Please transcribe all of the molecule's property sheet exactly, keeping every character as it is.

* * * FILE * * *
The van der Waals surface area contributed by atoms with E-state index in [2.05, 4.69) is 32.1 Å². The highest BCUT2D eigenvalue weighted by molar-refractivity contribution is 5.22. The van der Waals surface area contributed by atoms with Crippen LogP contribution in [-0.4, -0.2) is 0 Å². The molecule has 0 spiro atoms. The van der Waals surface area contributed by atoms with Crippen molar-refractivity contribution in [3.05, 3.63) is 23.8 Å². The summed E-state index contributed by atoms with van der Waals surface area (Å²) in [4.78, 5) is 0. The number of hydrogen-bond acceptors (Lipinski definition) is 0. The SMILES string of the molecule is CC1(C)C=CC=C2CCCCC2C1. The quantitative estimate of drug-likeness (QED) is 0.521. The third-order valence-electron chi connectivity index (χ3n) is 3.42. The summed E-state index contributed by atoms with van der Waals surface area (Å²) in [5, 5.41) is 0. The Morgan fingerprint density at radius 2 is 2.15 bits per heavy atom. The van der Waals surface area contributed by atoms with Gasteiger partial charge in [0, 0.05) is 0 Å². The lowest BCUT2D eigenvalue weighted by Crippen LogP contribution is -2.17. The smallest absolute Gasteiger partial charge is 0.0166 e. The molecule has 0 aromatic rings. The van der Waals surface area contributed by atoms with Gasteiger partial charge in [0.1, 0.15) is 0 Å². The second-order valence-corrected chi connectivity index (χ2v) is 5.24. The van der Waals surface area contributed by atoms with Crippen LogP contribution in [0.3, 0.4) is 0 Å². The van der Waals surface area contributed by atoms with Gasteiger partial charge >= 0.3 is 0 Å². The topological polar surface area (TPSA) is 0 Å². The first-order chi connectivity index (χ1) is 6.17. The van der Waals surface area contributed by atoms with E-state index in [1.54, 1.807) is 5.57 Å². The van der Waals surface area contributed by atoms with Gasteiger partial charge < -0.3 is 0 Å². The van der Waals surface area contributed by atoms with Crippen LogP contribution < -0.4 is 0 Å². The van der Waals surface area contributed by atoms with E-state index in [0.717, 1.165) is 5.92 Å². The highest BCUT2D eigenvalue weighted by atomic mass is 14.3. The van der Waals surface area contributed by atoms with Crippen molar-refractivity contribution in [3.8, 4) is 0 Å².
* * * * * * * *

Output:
The van der Waals surface area contributed by atoms with E-state index in [2.05, 4.69) is 32.1 Å². The highest BCUT2D eigenvalue weighted by molar-refractivity contribution is 5.22. The van der Waals surface area contributed by atoms with Crippen LogP contribution in [-0.4, -0.2) is 0 Å². The molecule has 0 spiro atoms. The van der Waals surface area contributed by atoms with Crippen molar-refractivity contribution in [3.05, 3.63) is 23.8 Å². The summed E-state index contributed by atoms with van der Waals surface area (Å²) in [4.78, 5) is 0. The number of hydrogen-bond acceptors (Lipinski definition) is 0. The SMILES string of the molecule is CC1(C)C=CC=C2CCCCC2C1. The quantitative estimate of drug-likeness (QED) is 0.521. The third-order valence-electron chi connectivity index (χ3n) is 3.42. The summed E-state index contributed by atoms with van der Waals surface area (Å²) in [5, 5.41) is 0. The Morgan fingerprint density at radius 2 is 2.15 bits per heavy atom. The van der Waals surface area contributed by atoms with Gasteiger partial charge in [0, 0.05) is 0 Å². The lowest BCUT2D eigenvalue weighted by Crippen LogP contribution is -2.17. The smallest absolute Gasteiger partial charge is 0.0166 e. The molecule has 0 aromatic rings. The van der Waals surface area contributed by atoms with Gasteiger partial charge in [0.1, 0.15) is 0 Å². The second-order valence-corrected chi connectivity index (χ2v) is 5.24. The van der Waals surface area contributed by atoms with Crippen LogP contribution in [0.3, 0.4) is 0 Å². The van der Waals surface area contributed by atoms with Gasteiger partial charge >= 0.3 is 0 Å². The topological polar surface area (TPSA) is 0 Å². The first-order chi connectivity index (χ1) is 6.17. The van der Waals surface area contributed by atoms with E-state index in [1.54, 1.807) is 5.57 Å². The van der Waals surface area contributed by atoms with Gasteiger partial charge < -0.3 is 0 Å². The van der Waals surface area contributed by atoms with Crippen LogP contribution < -0.4 is 0 Å². The van der Waals surface area contributed by atoms with E-state index in [0.717, 1.165) is 5.92 Å². The highest BCUT2D eigenvalue weighted by atomic mass is 14.3. The van der Waals surface area contributed by atoms with Crippen molar-refractivity contribution in [3.8, 4) is 0 Å².